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UC Students Protest Rising Fees In Sacramento

Jerry Ting |
November 16, 2011 | 5:18 p.m. PST

Senior Staff Reporter

UC students from Berkeley, Merced, and Davis are protesting in Sacramento.
UC students from Berkeley, Merced, and Davis are protesting in Sacramento.
University of California students gathered in Sacramento on Wednesday to pressure state lawmakers to invest in higher education, following an announcement by the UC Regents to cancel their budget meeting in San Francisco this week.

Students from UC Berkeley, Davis and Merced met in the capitol to personally deliver their message. The students visited the governor’s office and other lawmaker offices, handing out pamphlets calling for progressive taxation and funding for the university system.

“Generations of Californians attended an excellent UC at low or no cost; today, those same Californians are forcing the next generation of students to attend a university under threat, and at a high and rising cost,” wrote Student Regent Alfredo Mireles Jr. and Student Regent-designate Jonathan Stein in a letter to the UC community.

Mireles and Stein consider further budget cuts by the State of California “a short-sighted economic choice” as the state becomes a less attractive destination for entrepreneurs and businesses. With the decreased funding, research at the UC campuses will be handicapped, the student regents said.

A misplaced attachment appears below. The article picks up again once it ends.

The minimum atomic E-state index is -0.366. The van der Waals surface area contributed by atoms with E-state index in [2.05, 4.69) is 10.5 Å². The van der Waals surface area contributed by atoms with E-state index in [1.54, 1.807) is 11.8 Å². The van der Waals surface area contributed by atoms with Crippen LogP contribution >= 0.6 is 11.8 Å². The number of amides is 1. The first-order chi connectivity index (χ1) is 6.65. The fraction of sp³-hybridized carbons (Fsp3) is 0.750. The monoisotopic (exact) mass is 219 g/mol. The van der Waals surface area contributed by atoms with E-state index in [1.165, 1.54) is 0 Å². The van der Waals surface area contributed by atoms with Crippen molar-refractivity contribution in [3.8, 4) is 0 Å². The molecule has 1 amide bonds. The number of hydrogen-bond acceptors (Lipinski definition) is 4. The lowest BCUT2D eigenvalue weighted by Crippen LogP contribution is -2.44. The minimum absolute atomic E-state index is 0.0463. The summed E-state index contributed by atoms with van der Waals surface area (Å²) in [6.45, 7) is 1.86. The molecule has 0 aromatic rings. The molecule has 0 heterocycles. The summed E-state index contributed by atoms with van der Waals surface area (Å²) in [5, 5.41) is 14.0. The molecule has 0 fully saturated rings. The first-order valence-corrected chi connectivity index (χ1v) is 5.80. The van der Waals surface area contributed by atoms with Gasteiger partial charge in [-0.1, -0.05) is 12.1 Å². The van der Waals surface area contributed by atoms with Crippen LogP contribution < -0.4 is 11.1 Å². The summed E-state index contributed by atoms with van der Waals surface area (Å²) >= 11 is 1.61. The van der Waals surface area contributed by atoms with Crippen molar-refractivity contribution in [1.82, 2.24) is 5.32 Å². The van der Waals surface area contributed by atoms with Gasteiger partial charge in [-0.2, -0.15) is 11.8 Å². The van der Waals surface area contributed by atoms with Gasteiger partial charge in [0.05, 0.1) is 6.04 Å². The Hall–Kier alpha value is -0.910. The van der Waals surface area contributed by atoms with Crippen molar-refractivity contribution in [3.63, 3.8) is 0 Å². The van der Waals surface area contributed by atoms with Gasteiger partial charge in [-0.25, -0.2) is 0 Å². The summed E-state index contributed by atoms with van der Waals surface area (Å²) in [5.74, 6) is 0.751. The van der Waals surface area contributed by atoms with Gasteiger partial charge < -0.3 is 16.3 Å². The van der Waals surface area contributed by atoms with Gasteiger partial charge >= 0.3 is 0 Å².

Sherry Lansing, head of the UC Board of Regents, wrote that meeting in San Francisco "might constitute a reckless disregard of credible law enforcement intelligence.”

While the UC protests were happening in Sacramento, the Cal State Regents voted behind closed doors in Long Beach to increase tuition by 9% for students attending state schools next year.

The tuition increase was met with protests outside of the building. Police pushed back some students and members of the group ReFund California who stormed the entrance. Others shattered a glass door.

Top UC officials fear their meeting could yield similar results. The UC regents hope to increase tuition by as much as 16% over the next four years, bringing costs to as high as $22,068 by the 2015 school year. 

“Personally, the estimated cost of attendance for another year of college for me determines a lot,” said UC San Diego student Karen Rodriguez.

“My parents will have to pay for my sister's and eventually my brother's school too. The increase in my cost of attendance could mean that I will not receive any help from my parent's next year because they will have to start saving up. I will be about a hundred thousand dollars in debt by graduation," said Rodriguez.

The protests in Sacramento and Long Beach add to the fervor of demonstration sweeping the Bay Area. The Occupy Berkeley and Oakland movements have seen an increase in violence as of late, as both local and university police continue to clash with demostrators.

“It is up to Sacramento to fix this situation, as the regents or our local government cannot fund the money. The protests are bringing many regents members on board with the issue by placing a greater stress on our state government,” said Sargunjot Kaur, a computer science student at UC Berkeley. “The Berkeley movements are protesting not only the rising tuition prices for a public education, but also the accessibility of this public education."

The UC Regents have not announced when their next budge meeting will be held, although they may be changing the location of the meeting in response to the protests.

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